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Thematic ETFs ride the AI, nuclear energy wave

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By Rhea Nath
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4 minute read

Technological developments could help put thematic investments back in the spotlight.

Significant developments in artificial intelligence, big data, robotics, and automation have been key drivers of increased investments in thematic ETFs over the past year, according to research.

Trackinsight’s 2024 Global ETF Survey, conducted in partnership with JP Morgan Asset Management and State Street, found that while ETF investments have surged in popularity around the world, interest in thematic investing has continued to wane since its pandemic peak.

According to the data, the global ETF market has witnessed an annual growth rate of around 17.2 per cent, soaring from US$2.61 trillion in 2014 to an impressive total value of US$11 trillion in 2023.

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While assets under management in the Asia-Pacific region stood at US$155.2 billion in 2014, they grew to a noteworthy US$741.6 billion by 2023.

However, in terms of asset class flows, thematic ETFs are still trailing, following their rapid ascent during the pandemic amid the black swan event.

“Investment dynamics were profoundly influenced by the black swan pandemic event, precipitating a pivot toward longer-term perspectives, especially within industries poised to benefit from emerging trends, while also being essential for global decarbonisation and digitalisation,” the report stated.

“This shift energised thematic investing, underpinned by low interest rates, fiscal stimulus, and an abundance of innovative investment themes, empowering investors to seize opportunities arising from these structural trends.”

In 2021, this emerging investment segment drew in more than US$100 billion in inflows across various themes and trends, including net zero 2050 (US$12 billion), China digitalisation (US$8.8 billion), alternative energy (US$8.5 billion), and cyber security (US$4.8 billion) among others.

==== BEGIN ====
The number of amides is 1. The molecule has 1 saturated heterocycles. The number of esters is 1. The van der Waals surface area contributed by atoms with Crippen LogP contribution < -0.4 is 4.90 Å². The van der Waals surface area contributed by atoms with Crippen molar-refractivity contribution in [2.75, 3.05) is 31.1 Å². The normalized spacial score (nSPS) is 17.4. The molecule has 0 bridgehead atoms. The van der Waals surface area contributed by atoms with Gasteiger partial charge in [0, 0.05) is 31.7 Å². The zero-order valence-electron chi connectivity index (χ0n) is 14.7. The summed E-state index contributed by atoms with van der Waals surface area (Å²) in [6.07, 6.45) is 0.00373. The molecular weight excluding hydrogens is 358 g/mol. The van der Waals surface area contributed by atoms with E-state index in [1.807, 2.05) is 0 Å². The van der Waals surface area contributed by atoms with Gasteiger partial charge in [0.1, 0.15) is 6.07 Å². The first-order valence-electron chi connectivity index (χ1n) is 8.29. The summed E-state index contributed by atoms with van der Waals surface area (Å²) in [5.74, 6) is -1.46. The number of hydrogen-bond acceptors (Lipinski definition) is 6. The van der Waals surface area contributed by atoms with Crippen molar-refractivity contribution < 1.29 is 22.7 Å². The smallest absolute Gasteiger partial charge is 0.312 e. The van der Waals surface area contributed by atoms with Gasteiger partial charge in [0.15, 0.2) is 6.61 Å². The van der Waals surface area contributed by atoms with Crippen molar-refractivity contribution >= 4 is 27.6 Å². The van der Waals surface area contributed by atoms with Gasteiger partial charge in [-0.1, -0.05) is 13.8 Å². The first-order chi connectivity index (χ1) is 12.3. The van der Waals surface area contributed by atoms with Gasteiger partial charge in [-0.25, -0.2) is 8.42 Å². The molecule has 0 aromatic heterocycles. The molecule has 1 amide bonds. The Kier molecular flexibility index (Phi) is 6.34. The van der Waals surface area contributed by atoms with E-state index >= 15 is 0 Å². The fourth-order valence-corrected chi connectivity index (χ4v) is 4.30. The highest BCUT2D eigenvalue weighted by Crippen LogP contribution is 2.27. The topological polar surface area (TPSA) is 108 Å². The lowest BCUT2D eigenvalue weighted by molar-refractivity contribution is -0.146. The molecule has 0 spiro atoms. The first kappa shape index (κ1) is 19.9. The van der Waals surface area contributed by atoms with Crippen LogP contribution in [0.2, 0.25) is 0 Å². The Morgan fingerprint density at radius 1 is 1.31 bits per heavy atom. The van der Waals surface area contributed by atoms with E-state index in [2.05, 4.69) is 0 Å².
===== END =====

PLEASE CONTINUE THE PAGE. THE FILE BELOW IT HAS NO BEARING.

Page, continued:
However, as the global economy adjusted to the post-pandemic era and numerous central banks commenced monetary tightening policies to combat inflation concerns, thematic investing hit a roadblock in 2022.

An outlier remained thematic ETFs focused on the energy transition, given the energy crisis stemming from the invasion of Ukraine, with European thematic ETFs seeing inflows of US$15 billion.

In 2023, the segment continued to fall out of favour, and attracted investment of just US$6.7 billion, a sharp decline from the US$14.94 billion seen in the previous year.

“In response to unfavourable market conditions, ETF issuers strategically liquidated underperforming thematic ETFs with low investor interest, adopting a more conservative strategy for introducing new offerings,” the report said.

While new investments in thematic ETFs have witnessed a general decline, specific themes such as artificial intelligence, big data, robotics, and automation have defied this trend, experiencing a notable surge in popularity.

This growing interest is attributed to advancements made by OpenAI in November 2022, including the groundbreaking launch of their advanced large language model (LLM) and ChatGPT.

“These innovations have ignited a wave of new developments and intensified competition among major technology firms like Microsoft, Google and other beneficiaries, underscoring the potential and significance of AI across various sectors,” the report added.

Similarly, the nuclear energy theme attracted nearly US$1 billion in new funds in the US and approximately US$261 million in Europe last year.

The report highlighted that the prevailing sentiment in the global energy market is becoming increasingly favourable towards nuclear power, “a trend underscored by the decision to restart and expand nuclear power plants across the globe”, it said.

“Countries such as Japan, China, India, and Turkey have announced plans to construct 63 new reactors, reflecting a significant commitment to nuclear energy. This positive outlook was further reinforced at the COP28 summit, where a coalition of 24 nations endorsed a Ministerial Declaration advocating for a threefold increase in global nuclear energy capacity by 2050,” it said.

It pointed out that amid these developments, uranium prices have surged to 15-year highs, which bodes well for both the industry and related ETFs, alongside the overarching goals of decarbonisation and digitalisation.

The report also looked at the top-performing thematic ETFs in the US over the past year, with blockchain emerging as the winner, followed by next-generation internet, and the metaverse.

Looking forward, the survey indicated that almost 70 per cent of investors have an interest or current investment in thematic ETFs. In comparison, 32 per cent have not yet ventured into this space.

Outlining their primary reason for investing in this segment, nearly 60 per cent cited strategic long-term bet, followed by diversification (45 per cent) and high conviction (40 per cent).

Thematic ETFs ride the AI, nuclear energy wave

Technological developments could help put thematic investments back in the spotlight.

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